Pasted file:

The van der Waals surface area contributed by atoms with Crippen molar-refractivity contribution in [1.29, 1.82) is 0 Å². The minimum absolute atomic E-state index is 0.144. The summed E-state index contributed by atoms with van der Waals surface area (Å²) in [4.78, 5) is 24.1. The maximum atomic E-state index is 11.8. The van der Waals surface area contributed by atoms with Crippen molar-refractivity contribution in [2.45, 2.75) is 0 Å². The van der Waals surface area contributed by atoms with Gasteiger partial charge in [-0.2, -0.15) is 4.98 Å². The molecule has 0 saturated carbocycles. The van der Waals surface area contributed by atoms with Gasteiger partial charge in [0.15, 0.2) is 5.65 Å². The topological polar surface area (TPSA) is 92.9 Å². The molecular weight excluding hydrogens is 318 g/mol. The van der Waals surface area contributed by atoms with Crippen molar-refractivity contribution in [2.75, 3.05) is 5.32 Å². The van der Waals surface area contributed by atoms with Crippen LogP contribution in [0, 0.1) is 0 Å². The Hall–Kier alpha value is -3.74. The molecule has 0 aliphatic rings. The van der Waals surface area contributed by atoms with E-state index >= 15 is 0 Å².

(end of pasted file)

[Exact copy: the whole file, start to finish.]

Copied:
The van der Waals surface area contributed by atoms with Crippen molar-refractivity contribution in [1.29, 1.82) is 0 Å². The minimum absolute atomic E-state index is 0.144. The summed E-state index contributed by atoms with van der Waals surface area (Å²) in [4.78, 5) is 24.1. The maximum atomic E-state index is 11.8. The van der Waals surface area contributed by atoms with Crippen molar-refractivity contribution in [2.45, 2.75) is 0 Å². The van der Waals surface area contributed by atoms with Gasteiger partial charge in [-0.2, -0.15) is 4.98 Å². The molecule has 0 saturated carbocycles. The van der Waals surface area contributed by atoms with Gasteiger partial charge in [0.15, 0.2) is 5.65 Å². The topological polar surface area (TPSA) is 92.9 Å². The molecular weight excluding hydrogens is 318 g/mol. The van der Waals surface area contributed by atoms with Crippen molar-refractivity contribution in [2.75, 3.05) is 5.32 Å². The van der Waals surface area contributed by atoms with Crippen LogP contribution in [0, 0.1) is 0 Å². The Hall–Kier alpha value is -3.74. The molecule has 0 aliphatic rings. The van der Waals surface area contributed by atoms with E-state index >= 15 is 0 Å².